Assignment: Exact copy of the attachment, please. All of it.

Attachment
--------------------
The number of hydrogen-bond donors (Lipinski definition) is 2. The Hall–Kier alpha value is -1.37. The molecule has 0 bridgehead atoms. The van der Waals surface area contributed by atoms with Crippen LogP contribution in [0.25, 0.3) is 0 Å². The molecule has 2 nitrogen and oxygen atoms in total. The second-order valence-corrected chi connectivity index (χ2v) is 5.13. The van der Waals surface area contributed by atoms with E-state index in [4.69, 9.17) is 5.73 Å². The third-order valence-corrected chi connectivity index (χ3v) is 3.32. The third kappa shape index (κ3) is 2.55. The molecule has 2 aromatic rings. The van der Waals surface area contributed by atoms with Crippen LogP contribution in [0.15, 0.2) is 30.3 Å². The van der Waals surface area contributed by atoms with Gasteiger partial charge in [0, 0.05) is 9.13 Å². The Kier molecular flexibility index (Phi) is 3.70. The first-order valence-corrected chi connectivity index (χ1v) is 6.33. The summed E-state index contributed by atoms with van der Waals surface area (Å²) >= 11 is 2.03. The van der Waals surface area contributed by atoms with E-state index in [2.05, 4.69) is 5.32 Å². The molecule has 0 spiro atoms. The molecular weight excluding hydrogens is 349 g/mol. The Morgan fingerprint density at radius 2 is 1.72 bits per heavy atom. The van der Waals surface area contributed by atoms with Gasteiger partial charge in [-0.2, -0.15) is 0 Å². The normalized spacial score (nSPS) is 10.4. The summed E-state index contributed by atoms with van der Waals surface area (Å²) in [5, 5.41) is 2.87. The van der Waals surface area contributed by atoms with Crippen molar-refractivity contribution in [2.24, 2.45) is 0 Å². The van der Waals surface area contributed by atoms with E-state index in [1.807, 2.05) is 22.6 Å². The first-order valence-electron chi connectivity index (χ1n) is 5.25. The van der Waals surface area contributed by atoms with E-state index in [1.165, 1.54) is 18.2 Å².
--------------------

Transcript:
The number of hydrogen-bond donors (Lipinski definition) is 2. The Hall–Kier alpha value is -1.37. The molecule has 0 bridgehead atoms. The van der Waals surface area contributed by atoms with Crippen LogP contribution in [0.25, 0.3) is 0 Å². The molecule has 2 nitrogen and oxygen atoms in total. The second-order valence-corrected chi connectivity index (χ2v) is 5.13. The van der Waals surface area contributed by atoms with E-state index in [4.69, 9.17) is 5.73 Å². The third-order valence-corrected chi connectivity index (χ3v) is 3.32. The third kappa shape index (κ3) is 2.55. The molecule has 2 aromatic rings. The van der Waals surface area contributed by atoms with Crippen LogP contribution in [0.15, 0.2) is 30.3 Å². The van der Waals surface area contributed by atoms with Gasteiger partial charge in [0, 0.05) is 9.13 Å². The Kier molecular flexibility index (Phi) is 3.70. The first-order valence-corrected chi connectivity index (χ1v) is 6.33. The summed E-state index contributed by atoms with van der Waals surface area (Å²) >= 11 is 2.03. The van der Waals surface area contributed by atoms with E-state index in [2.05, 4.69) is 5.32 Å². The molecule has 0 spiro atoms. The molecular weight excluding hydrogens is 349 g/mol. The Morgan fingerprint density at radius 2 is 1.72 bits per heavy atom. The van der Waals surface area contributed by atoms with Gasteiger partial charge in [-0.2, -0.15) is 0 Å². The normalized spacial score (nSPS) is 10.4. The summed E-state index contributed by atoms with van der Waals surface area (Å²) in [5, 5.41) is 2.87. The van der Waals surface area contributed by atoms with Crippen molar-refractivity contribution in [2.24, 2.45) is 0 Å². The van der Waals surface area contributed by atoms with E-state index in [1.807, 2.05) is 22.6 Å². The first-order valence-electron chi connectivity index (χ1n) is 5.25. The van der Waals surface area contributed by atoms with E-state index in [1.165, 1.54) is 18.2 Å².